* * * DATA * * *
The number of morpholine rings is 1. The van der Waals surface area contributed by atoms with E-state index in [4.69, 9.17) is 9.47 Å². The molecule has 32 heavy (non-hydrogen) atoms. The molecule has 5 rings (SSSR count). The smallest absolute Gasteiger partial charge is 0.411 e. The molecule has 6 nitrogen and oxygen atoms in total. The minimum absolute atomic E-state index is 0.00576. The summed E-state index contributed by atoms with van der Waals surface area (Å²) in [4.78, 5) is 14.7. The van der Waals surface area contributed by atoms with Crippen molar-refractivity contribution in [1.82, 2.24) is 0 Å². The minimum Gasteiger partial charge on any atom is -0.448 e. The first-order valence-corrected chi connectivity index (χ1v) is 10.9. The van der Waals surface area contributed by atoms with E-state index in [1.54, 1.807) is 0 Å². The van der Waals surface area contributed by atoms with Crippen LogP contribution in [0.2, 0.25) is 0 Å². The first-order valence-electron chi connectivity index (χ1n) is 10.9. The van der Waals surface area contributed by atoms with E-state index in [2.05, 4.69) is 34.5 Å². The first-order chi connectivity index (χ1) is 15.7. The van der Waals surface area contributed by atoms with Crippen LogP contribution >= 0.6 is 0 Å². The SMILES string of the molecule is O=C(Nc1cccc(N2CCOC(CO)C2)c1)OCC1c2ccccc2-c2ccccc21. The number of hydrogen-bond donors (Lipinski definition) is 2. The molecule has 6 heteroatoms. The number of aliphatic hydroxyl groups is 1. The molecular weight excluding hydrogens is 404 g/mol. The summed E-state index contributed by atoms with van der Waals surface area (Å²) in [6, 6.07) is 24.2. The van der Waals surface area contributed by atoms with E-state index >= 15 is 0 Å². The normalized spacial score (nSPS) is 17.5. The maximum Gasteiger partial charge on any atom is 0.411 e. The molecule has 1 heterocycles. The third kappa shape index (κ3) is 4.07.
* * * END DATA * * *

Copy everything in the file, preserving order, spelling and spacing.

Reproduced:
The number of morpholine rings is 1. The van der Waals surface area contributed by atoms with E-state index in [4.69, 9.17) is 9.47 Å². The molecule has 32 heavy (non-hydrogen) atoms. The molecule has 5 rings (SSSR count). The smallest absolute Gasteiger partial charge is 0.411 e. The molecule has 6 nitrogen and oxygen atoms in total. The minimum absolute atomic E-state index is 0.00576. The summed E-state index contributed by atoms with van der Waals surface area (Å²) in [4.78, 5) is 14.7. The van der Waals surface area contributed by atoms with Crippen molar-refractivity contribution in [1.82, 2.24) is 0 Å². The minimum Gasteiger partial charge on any atom is -0.448 e. The first-order valence-corrected chi connectivity index (χ1v) is 10.9. The van der Waals surface area contributed by atoms with E-state index in [1.54, 1.807) is 0 Å². The van der Waals surface area contributed by atoms with Crippen LogP contribution in [0.2, 0.25) is 0 Å². The first-order valence-electron chi connectivity index (χ1n) is 10.9. The van der Waals surface area contributed by atoms with E-state index in [2.05, 4.69) is 34.5 Å². The first-order chi connectivity index (χ1) is 15.7. The van der Waals surface area contributed by atoms with Crippen LogP contribution >= 0.6 is 0 Å². The SMILES string of the molecule is O=C(Nc1cccc(N2CCOC(CO)C2)c1)OCC1c2ccccc2-c2ccccc21. The number of hydrogen-bond donors (Lipinski definition) is 2. The molecule has 6 heteroatoms. The number of aliphatic hydroxyl groups is 1. The molecular weight excluding hydrogens is 404 g/mol. The summed E-state index contributed by atoms with van der Waals surface area (Å²) in [6, 6.07) is 24.2. The van der Waals surface area contributed by atoms with E-state index >= 15 is 0 Å². The normalized spacial score (nSPS) is 17.5. The maximum Gasteiger partial charge on any atom is 0.411 e. The molecule has 1 heterocycles. The third kappa shape index (κ3) is 4.07.